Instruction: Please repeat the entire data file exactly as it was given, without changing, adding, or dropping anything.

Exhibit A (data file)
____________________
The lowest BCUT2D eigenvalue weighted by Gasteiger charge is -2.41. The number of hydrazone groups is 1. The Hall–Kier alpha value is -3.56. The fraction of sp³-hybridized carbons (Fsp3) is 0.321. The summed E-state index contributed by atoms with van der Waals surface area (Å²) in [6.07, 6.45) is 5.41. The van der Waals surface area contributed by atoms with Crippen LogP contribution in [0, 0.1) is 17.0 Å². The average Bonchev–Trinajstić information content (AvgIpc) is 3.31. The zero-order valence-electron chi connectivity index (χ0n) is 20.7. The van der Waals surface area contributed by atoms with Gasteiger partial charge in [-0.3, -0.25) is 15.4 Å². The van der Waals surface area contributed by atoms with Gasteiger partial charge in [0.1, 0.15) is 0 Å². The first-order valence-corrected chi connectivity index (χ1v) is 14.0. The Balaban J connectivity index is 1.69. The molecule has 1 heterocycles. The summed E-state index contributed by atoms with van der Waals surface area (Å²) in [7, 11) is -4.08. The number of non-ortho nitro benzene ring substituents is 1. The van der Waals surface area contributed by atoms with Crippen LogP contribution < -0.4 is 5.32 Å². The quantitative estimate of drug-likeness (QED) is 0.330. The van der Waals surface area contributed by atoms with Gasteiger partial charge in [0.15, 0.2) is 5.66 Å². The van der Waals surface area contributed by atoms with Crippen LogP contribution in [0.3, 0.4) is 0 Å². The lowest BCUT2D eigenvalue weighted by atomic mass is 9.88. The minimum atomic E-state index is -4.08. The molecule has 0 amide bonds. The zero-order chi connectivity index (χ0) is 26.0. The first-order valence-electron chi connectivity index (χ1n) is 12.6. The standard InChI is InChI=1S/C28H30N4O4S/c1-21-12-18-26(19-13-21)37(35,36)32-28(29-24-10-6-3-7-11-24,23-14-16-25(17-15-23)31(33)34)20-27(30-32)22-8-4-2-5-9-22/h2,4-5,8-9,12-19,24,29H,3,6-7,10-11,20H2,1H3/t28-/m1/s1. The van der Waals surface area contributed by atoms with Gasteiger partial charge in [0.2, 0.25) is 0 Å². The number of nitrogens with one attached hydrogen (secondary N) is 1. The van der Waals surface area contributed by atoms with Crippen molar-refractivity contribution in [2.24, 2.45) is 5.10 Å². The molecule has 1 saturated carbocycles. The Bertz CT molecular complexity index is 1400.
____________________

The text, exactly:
The lowest BCUT2D eigenvalue weighted by Gasteiger charge is -2.41. The number of hydrazone groups is 1. The Hall–Kier alpha value is -3.56. The fraction of sp³-hybridized carbons (Fsp3) is 0.321. The summed E-state index contributed by atoms with van der Waals surface area (Å²) in [6.07, 6.45) is 5.41. The van der Waals surface area contributed by atoms with Crippen LogP contribution in [0, 0.1) is 17.0 Å². The average Bonchev–Trinajstić information content (AvgIpc) is 3.31. The zero-order valence-electron chi connectivity index (χ0n) is 20.7. The van der Waals surface area contributed by atoms with Gasteiger partial charge in [-0.3, -0.25) is 15.4 Å². The van der Waals surface area contributed by atoms with Gasteiger partial charge in [0.1, 0.15) is 0 Å². The first-order valence-corrected chi connectivity index (χ1v) is 14.0. The Balaban J connectivity index is 1.69. The molecule has 1 heterocycles. The summed E-state index contributed by atoms with van der Waals surface area (Å²) in [7, 11) is -4.08. The number of non-ortho nitro benzene ring substituents is 1. The van der Waals surface area contributed by atoms with Crippen LogP contribution < -0.4 is 5.32 Å². The quantitative estimate of drug-likeness (QED) is 0.330. The van der Waals surface area contributed by atoms with Gasteiger partial charge in [0.15, 0.2) is 5.66 Å². The van der Waals surface area contributed by atoms with Crippen LogP contribution in [0.3, 0.4) is 0 Å². The lowest BCUT2D eigenvalue weighted by atomic mass is 9.88. The minimum atomic E-state index is -4.08. The molecule has 0 amide bonds. The zero-order chi connectivity index (χ0) is 26.0. The first-order valence-electron chi connectivity index (χ1n) is 12.6. The standard InChI is InChI=1S/C28H30N4O4S/c1-21-12-18-26(19-13-21)37(35,36)32-28(29-24-10-6-3-7-11-24,23-14-16-25(17-15-23)31(33)34)20-27(30-32)22-8-4-2-5-9-22/h2,4-5,8-9,12-19,24,29H,3,6-7,10-11,20H2,1H3/t28-/m1/s1. The van der Waals surface area contributed by atoms with Gasteiger partial charge in [0.2, 0.25) is 0 Å². The number of nitrogens with one attached hydrogen (secondary N) is 1. The van der Waals surface area contributed by atoms with Crippen molar-refractivity contribution in [2.24, 2.45) is 5.10 Å². The molecule has 1 saturated carbocycles. The Bertz CT molecular complexity index is 1400.